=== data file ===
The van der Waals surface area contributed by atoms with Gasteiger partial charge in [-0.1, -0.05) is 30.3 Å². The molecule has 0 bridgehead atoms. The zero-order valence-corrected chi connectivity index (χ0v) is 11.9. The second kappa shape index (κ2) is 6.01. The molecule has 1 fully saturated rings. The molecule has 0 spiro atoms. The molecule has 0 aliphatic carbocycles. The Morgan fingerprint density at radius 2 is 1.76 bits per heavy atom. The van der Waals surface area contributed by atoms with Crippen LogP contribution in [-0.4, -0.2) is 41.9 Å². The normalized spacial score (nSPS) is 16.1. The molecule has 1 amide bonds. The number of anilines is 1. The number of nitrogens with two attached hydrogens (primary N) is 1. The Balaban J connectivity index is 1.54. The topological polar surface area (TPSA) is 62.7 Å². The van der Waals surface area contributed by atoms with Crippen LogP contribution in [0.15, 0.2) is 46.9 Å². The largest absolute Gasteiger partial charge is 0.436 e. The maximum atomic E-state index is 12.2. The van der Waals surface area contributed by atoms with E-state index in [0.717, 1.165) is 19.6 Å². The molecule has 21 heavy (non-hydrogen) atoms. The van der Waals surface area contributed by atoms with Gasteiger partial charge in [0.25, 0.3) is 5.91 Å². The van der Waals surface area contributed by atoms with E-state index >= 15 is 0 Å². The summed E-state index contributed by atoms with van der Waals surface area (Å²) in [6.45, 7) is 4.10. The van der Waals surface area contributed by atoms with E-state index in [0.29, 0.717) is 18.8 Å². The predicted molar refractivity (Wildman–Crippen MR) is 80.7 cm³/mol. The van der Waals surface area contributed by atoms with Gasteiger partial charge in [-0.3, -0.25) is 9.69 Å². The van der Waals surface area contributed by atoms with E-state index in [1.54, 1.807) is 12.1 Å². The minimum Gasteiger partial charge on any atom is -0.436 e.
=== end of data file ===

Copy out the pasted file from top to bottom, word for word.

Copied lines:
The van der Waals surface area contributed by atoms with Gasteiger partial charge in [-0.1, -0.05) is 30.3 Å². The molecule has 0 bridgehead atoms. The zero-order valence-corrected chi connectivity index (χ0v) is 11.9. The second kappa shape index (κ2) is 6.01. The molecule has 1 fully saturated rings. The molecule has 0 spiro atoms. The molecule has 0 aliphatic carbocycles. The Morgan fingerprint density at radius 2 is 1.76 bits per heavy atom. The van der Waals surface area contributed by atoms with Crippen LogP contribution in [-0.4, -0.2) is 41.9 Å². The normalized spacial score (nSPS) is 16.1. The molecule has 1 amide bonds. The number of anilines is 1. The number of nitrogens with two attached hydrogens (primary N) is 1. The Balaban J connectivity index is 1.54. The topological polar surface area (TPSA) is 62.7 Å². The van der Waals surface area contributed by atoms with Crippen LogP contribution in [0.15, 0.2) is 46.9 Å². The largest absolute Gasteiger partial charge is 0.436 e. The maximum atomic E-state index is 12.2. The van der Waals surface area contributed by atoms with E-state index in [0.717, 1.165) is 19.6 Å². The molecule has 21 heavy (non-hydrogen) atoms. The van der Waals surface area contributed by atoms with Gasteiger partial charge in [0.25, 0.3) is 5.91 Å². The van der Waals surface area contributed by atoms with E-state index >= 15 is 0 Å². The summed E-state index contributed by atoms with van der Waals surface area (Å²) in [6.45, 7) is 4.10. The van der Waals surface area contributed by atoms with E-state index in [0.29, 0.717) is 18.8 Å². The predicted molar refractivity (Wildman–Crippen MR) is 80.7 cm³/mol. The van der Waals surface area contributed by atoms with Gasteiger partial charge in [-0.3, -0.25) is 9.69 Å². The van der Waals surface area contributed by atoms with E-state index in [1.54, 1.807) is 12.1 Å². The minimum Gasteiger partial charge on any atom is -0.436 e.